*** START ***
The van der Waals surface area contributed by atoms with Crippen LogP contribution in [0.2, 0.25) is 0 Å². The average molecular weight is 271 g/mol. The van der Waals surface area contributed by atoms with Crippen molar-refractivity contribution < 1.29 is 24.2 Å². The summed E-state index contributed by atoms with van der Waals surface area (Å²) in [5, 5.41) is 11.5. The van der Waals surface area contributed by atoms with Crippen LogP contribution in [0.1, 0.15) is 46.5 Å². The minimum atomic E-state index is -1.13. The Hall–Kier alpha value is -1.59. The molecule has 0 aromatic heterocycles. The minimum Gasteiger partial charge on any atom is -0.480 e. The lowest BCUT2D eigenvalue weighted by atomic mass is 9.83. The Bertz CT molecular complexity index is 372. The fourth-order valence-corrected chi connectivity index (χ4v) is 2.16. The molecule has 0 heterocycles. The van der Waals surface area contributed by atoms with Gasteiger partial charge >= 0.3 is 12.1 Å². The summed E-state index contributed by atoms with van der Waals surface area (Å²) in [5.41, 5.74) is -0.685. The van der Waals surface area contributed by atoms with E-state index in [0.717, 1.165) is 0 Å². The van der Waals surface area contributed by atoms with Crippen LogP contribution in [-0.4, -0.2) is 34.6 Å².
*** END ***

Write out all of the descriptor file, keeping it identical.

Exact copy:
The van der Waals surface area contributed by atoms with Crippen LogP contribution in [0.2, 0.25) is 0 Å². The average molecular weight is 271 g/mol. The van der Waals surface area contributed by atoms with Crippen molar-refractivity contribution < 1.29 is 24.2 Å². The summed E-state index contributed by atoms with van der Waals surface area (Å²) in [5, 5.41) is 11.5. The van der Waals surface area contributed by atoms with Crippen LogP contribution in [0.1, 0.15) is 46.5 Å². The minimum atomic E-state index is -1.13. The Hall–Kier alpha value is -1.59. The molecule has 0 aromatic heterocycles. The minimum Gasteiger partial charge on any atom is -0.480 e. The lowest BCUT2D eigenvalue weighted by atomic mass is 9.83. The Bertz CT molecular complexity index is 372. The fourth-order valence-corrected chi connectivity index (χ4v) is 2.16. The molecule has 0 heterocycles. The van der Waals surface area contributed by atoms with Gasteiger partial charge >= 0.3 is 12.1 Å². The summed E-state index contributed by atoms with van der Waals surface area (Å²) in [5.41, 5.74) is -0.685. The van der Waals surface area contributed by atoms with E-state index in [0.717, 1.165) is 0 Å². The van der Waals surface area contributed by atoms with Crippen LogP contribution in [-0.4, -0.2) is 34.6 Å².